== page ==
MVC, Missouri legislators host Vietnam War commemoration, ‘welcome home’ ceremony for veterans in Capitol rotunda

Roxie Murphy
Staff Writer

“It is my pleasure to be here today to welcome you home,” Missouri State Capitol officials said during the invocation at a 50th anniversary Commemoration Ceremony of the Vietnam War on Thursday.

Gov. Mike Parson and other officials addressed an estimated 300 veterans and 400 to 500 visitors total at the ceremony that was dubbed a welcome home. The event was hosted by the Missouri Veterans Commission, and the Missouri General Assembly.

“Missouri and our great nation owe a great debt to the brave men and women who served our country in the armed forces during the Vietnam War, protecting our rights, freedoms, and our ideals,” Parson said. “It was a tremendous honor to have the privilege of speaking to this distinguished group of Vietnam veterans and discuss the importance of passing down to the next generation the values of duty, sacrifice, patriotism, and love of our country these heroes have shown to all of us.”

Several of the veterans in attendance said they were there to honor their friends or brothers who fell in combat. One such veteran with a family connection to Owensville said he didn’t wish to be named, but he was there for two friends and his brother-in-law.

“It was unpopular to have served in the war,” the veteran remembered. “I didn’t tell anyone I was in it for almost 35 years.”

For many, the ceremony was personal. 

Four former servicemen from Centralia, also members of the Veterans of Foreign Wars Post No. 6276, said they had been to similar services, but not in the State Capitol building. Steve Gordan, Ed Torreyson, Bill Reed, and Ken Marcum said they hadn’t know what to expect of the ceremony.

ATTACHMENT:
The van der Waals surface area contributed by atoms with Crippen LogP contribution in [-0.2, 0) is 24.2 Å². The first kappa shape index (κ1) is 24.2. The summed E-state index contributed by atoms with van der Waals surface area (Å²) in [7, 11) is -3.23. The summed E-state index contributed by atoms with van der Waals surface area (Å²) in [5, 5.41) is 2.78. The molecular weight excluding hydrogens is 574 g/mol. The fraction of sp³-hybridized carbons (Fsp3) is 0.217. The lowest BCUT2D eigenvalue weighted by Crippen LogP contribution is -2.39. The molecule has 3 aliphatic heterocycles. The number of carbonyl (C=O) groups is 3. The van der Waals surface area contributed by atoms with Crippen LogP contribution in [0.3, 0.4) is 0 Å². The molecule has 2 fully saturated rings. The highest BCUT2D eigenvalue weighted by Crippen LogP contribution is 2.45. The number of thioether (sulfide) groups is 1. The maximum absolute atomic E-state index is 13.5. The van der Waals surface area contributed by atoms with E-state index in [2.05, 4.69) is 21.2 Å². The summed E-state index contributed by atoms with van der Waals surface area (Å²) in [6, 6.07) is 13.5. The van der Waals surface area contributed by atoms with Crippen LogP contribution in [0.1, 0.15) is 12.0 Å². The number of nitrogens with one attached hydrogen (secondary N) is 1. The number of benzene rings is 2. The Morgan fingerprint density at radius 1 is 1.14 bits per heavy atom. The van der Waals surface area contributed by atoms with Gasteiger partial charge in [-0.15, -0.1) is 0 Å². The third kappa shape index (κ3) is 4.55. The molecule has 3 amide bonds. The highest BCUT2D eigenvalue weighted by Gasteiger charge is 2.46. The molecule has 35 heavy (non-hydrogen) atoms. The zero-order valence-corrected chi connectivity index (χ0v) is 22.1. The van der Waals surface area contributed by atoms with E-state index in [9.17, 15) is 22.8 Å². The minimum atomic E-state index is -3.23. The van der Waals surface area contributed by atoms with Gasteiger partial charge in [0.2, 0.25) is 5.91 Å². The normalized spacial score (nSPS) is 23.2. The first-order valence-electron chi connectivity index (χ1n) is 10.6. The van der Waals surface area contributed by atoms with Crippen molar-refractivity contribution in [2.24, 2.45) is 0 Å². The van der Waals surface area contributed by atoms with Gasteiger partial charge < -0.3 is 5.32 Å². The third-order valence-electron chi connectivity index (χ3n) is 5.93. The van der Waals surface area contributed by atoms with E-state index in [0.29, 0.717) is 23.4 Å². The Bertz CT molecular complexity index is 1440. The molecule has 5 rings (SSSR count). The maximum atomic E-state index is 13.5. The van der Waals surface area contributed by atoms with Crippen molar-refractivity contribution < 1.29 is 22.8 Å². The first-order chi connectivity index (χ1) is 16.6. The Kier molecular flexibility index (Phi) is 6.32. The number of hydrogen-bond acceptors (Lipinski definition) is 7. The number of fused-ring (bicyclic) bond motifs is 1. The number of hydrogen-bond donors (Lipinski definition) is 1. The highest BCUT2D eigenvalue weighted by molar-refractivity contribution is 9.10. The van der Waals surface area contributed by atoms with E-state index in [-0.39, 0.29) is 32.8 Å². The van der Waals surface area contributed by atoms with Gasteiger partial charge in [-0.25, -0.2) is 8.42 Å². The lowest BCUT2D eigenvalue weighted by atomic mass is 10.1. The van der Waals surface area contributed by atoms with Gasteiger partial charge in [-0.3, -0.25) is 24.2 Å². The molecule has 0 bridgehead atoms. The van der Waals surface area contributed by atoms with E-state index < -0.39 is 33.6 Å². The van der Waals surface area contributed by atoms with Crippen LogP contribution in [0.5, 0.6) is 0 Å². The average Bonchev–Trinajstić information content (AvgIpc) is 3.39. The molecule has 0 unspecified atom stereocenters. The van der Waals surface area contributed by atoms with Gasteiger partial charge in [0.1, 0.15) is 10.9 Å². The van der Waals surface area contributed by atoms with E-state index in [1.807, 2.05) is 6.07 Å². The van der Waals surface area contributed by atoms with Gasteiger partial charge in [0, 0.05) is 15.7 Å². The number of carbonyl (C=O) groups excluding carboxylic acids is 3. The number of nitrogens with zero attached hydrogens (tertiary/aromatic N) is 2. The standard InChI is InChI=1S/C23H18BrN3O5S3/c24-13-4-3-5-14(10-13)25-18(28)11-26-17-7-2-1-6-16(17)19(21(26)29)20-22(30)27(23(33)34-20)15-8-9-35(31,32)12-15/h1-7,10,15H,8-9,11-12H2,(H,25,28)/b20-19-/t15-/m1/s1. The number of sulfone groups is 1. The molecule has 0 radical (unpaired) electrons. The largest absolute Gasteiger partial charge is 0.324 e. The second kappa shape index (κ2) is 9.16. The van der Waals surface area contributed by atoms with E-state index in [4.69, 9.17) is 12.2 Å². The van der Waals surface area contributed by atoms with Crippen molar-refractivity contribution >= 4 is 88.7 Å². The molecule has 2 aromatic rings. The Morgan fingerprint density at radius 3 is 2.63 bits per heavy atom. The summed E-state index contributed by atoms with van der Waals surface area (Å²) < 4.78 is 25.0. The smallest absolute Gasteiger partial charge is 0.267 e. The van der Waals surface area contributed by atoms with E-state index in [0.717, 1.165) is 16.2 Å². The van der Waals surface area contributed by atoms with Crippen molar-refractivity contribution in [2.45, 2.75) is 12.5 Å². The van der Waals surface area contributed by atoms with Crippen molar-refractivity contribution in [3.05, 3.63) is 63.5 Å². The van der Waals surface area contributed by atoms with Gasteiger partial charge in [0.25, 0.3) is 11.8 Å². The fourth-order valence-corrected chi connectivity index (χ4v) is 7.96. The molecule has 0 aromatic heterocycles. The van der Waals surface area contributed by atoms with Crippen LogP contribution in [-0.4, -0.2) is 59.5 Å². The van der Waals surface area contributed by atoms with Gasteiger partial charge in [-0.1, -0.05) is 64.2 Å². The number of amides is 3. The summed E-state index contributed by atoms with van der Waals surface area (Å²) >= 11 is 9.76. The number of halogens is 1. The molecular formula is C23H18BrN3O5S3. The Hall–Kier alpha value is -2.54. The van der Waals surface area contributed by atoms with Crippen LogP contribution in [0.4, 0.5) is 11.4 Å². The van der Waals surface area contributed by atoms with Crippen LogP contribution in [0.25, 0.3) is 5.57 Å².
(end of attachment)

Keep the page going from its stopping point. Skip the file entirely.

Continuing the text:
“It was an actual welcome home from our own state which we never got,” said Gordan, who served from 1968-69.

Torreyson said he hadn’t been sure what to expect of the ceremony.

“It’s been a great day at the Capitol,” said the Silver Star recipient who also served from 1968-69.

Reed agreed it was the event he hadn’t had all those years ago.

“When I came home, I couldn’t wear my uniform,” Reed said. “Today makes up for that. I really appreciate something like this.”

For others, the emotional cost of the day seemed to loom, but they went anyway. Marcum said that he was glad he decided to attend.

“It was wonderful,” the 1966-67 veteran said. “I hesitated to come and now I am glad I did.”

Following Parson’s address to the group, current servicemen and government representatives helped to press a pin to the label or shirt color of each veteran at the ceremony. 

According to Parson’s speech, approximately 7,000 airmen, sailors, marines and other soldiers with connections to Missouri separate from their military posts each year, but the majority does not choose to live within the state. Parson, a former Army serviceman, told fellow legislatures that they needed to offer a more tailored service to veterans.

Last week, Parson began sending personal letters to service members in the process of leaving the military at Fort Leonard Wood and Whiteman Air Force Base, as well as veterans separated from service outside Missouri.

The letters encourage service members to connect with a large range of workforce services, and employees including a strategy to assign a single point of contact within the state to provide personalized assistance in identifying available jobs, education, training opportunities, and other supportive services offered by the state.

It also provides  personalized assistance in identifying available jobs, education, training opportunities, and other supportive services offered by the state. The strategy also involves coordinating an effective case management and follow-up procedure for those who respond to the letters.

“We know those who are planning to leave the military are busy with their jobs and may not be able to visit one of our offices to access workforce programs. My goal is to make Missouri the best state in the nation for veterans to live and work by better connecting them with great employment opportunities and resources we have available,” Parson said.

The governor plans to continue sending the letters out over the next couple of weeks.